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Tory members overwhelmingly support new law on assisted dying

Tory members overwhelmingly support new law on assisted dying

Dignity in Dying

3 min read Partner content

A new poll of Conservative Party members finds overwhelming support for assisted dying proposals. By a margin of more than 3:1, members across the party want to see a change in the law, says Dignity in Dying. 

A YouGov poll conducted on behalf of Dignity in Dying has found that 67% of Conservative Party members want to see a change in the law to allow terminally ill, mentally competent adults to choose the manner and timing of their own death. Just 20% oppose a change in the law, while 13% did not have a settled view either way.

Significantly, support for assisted dying proposals (modelled on the Assisted Dying Bills debated in Parliament in 2014 and 2015) was consistent whether those members voted remain or leave, were male or female, and across all age groups, social grades and regions. This is similar to the general public, where polls over the last three decades have shown a consistently high level of support for dying people to be given a choice at the end of life. A poll conducted by Populus earlier this year found that 84% of British people – and 86% of Conservative voters – supported law change.

The poll of Conservative members was conducted by YouGov, whose long-running polls are a trusted barometer of feeling amongst Tory grassroots activists. A recent YouGov poll of Conservative Party members found that while more members (59%) believed it was right to legislate for equal marriage, 31% thought it was the wrong decision.

The House of Lords debated proposals by former Lord Chancellor Lord Falconer in 2014-15, where Peers gave backing to the Bill at Second Reading and defeated opposition amendments to the legislation. In September 2015 the House of Commons rejected similar proposals put forward by Rob Marris MP. Since that debate in 2015, assisted dying has been legalised in California, Colorado, Hawaii and New Jersey in the USA, nationwide in Canada and in Victoria, Australia. Proposals are under active consideration in New Zealand as well as several other US and Australian States.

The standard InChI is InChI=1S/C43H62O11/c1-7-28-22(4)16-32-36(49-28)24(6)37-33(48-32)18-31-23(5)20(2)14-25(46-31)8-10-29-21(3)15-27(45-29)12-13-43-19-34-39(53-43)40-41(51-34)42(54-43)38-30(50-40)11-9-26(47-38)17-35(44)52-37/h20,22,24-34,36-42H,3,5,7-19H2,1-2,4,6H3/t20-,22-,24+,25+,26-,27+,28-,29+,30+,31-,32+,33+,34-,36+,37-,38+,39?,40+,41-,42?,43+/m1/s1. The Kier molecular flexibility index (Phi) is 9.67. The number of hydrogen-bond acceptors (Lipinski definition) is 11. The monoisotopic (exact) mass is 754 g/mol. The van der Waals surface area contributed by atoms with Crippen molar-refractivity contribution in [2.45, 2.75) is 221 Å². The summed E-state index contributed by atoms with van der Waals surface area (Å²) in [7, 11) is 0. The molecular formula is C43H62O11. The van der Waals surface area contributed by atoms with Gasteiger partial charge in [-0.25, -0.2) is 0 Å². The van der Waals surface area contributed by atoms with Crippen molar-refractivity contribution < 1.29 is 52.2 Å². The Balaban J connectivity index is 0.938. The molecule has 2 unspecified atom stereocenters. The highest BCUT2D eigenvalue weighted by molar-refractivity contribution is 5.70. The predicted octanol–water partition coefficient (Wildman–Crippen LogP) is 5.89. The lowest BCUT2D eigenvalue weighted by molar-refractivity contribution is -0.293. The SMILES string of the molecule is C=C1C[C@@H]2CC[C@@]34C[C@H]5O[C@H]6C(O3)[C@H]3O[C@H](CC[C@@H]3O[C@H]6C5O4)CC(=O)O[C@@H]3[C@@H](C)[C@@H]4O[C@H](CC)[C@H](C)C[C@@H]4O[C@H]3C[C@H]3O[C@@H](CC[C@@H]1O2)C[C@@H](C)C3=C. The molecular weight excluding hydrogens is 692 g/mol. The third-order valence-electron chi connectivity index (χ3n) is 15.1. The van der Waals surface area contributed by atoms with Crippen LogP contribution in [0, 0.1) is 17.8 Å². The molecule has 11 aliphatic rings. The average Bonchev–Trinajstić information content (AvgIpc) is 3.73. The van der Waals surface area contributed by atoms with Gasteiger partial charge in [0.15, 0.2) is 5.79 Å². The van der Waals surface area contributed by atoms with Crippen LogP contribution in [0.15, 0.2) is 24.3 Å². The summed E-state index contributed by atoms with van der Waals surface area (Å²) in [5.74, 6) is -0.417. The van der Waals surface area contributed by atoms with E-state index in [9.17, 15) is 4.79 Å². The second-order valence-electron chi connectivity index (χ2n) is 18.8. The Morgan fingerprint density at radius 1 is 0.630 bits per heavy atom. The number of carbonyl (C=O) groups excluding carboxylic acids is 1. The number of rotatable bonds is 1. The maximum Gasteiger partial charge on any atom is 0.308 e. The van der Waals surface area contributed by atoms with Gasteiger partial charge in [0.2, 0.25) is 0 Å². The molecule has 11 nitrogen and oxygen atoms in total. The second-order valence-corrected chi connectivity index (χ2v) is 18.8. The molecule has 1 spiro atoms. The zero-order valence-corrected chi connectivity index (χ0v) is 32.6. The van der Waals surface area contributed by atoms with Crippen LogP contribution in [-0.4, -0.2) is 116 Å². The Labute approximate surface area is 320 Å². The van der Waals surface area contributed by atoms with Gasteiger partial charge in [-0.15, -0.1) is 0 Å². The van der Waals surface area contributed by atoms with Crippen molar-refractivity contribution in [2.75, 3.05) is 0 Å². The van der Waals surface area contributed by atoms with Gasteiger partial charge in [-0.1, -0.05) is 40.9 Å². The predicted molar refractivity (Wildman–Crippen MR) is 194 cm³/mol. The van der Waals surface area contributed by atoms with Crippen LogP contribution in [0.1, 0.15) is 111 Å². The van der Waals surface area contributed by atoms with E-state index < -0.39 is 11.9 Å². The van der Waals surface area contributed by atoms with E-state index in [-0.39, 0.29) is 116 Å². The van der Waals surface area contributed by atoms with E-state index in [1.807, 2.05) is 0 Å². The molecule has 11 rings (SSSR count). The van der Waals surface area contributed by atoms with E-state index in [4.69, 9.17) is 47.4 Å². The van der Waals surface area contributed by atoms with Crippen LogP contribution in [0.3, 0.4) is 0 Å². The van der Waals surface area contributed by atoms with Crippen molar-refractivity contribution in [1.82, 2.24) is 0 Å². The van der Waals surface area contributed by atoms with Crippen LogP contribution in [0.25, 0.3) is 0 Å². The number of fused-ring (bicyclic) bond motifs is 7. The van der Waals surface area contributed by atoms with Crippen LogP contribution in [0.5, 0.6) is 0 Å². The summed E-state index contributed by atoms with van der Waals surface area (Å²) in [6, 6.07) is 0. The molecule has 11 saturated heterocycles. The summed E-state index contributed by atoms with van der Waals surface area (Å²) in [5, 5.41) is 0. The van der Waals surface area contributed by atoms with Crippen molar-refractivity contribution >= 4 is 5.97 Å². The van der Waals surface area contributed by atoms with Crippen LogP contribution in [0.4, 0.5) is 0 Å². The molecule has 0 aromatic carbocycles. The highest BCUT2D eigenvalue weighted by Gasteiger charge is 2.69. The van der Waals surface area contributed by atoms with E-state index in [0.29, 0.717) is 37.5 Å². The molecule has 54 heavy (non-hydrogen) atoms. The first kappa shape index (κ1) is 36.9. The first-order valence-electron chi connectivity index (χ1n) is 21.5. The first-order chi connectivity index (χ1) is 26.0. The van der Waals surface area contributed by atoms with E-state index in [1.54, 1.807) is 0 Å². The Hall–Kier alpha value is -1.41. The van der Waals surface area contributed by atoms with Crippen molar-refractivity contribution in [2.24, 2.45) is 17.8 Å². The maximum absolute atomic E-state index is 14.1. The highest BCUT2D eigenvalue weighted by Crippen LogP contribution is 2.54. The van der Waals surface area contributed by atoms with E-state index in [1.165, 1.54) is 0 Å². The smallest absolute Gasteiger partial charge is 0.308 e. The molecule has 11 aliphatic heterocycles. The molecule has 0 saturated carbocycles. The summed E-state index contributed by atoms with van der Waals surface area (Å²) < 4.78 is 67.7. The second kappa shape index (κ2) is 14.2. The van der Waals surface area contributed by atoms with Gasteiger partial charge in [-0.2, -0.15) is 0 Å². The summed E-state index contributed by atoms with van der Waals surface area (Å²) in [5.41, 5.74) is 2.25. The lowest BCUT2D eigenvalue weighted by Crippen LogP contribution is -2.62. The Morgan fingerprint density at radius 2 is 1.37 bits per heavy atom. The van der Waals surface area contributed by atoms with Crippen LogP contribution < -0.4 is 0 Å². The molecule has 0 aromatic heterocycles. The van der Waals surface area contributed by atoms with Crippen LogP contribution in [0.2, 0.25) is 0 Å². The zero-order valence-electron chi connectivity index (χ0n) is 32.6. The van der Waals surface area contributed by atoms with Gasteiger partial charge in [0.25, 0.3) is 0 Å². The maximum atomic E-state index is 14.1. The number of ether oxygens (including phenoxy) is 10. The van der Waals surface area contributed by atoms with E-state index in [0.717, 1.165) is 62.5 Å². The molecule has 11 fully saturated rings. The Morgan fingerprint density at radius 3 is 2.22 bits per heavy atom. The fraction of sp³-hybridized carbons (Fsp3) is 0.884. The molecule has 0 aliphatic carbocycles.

Dignity in Dying has called for a new law that would allow terminally ill, mentally competent adults to ask their doctor to prescribe them with life-ending medication, but only after meeting strict safeguarding criteria. At present, there is a blanket ban on assisted dying in the UK and one Briton travels to Switzerland every eight days in order to die at organisations such as Dignitas.

Dignity in Dying’s Chief Executive Sarah Wootton said:

“The upcoming leadership contest in the Conservative Party will undoubtedly be dominated by the Brexit question, but that should not be the sole factor for party members to take into consideration when choosing the new Prime Minister. Just like the general public, most Tory members want to see a change in the law to allow assisted dying for terminally ill, mentally competent adults.

“In past years, Parliament has failed to listen to the public on assisted dying. Both David Cameron and Theresa May made clear their view that they oppose a change in the law. With a new generation of MPs coming forward to apply for the top job in the country, we hope they will listen not just to the British public but also study the evidence from the USA, Canada and Australia that assisted dying laws are safer, more compassionate and widely-supported in countries not so different to our own.

“Assisted dying has been hailed as the next great liberal reform. This poll clearly shows that there is great appetite for change in the Conservative Party and a new leader could make this the next popular, progressive cause for the country.”

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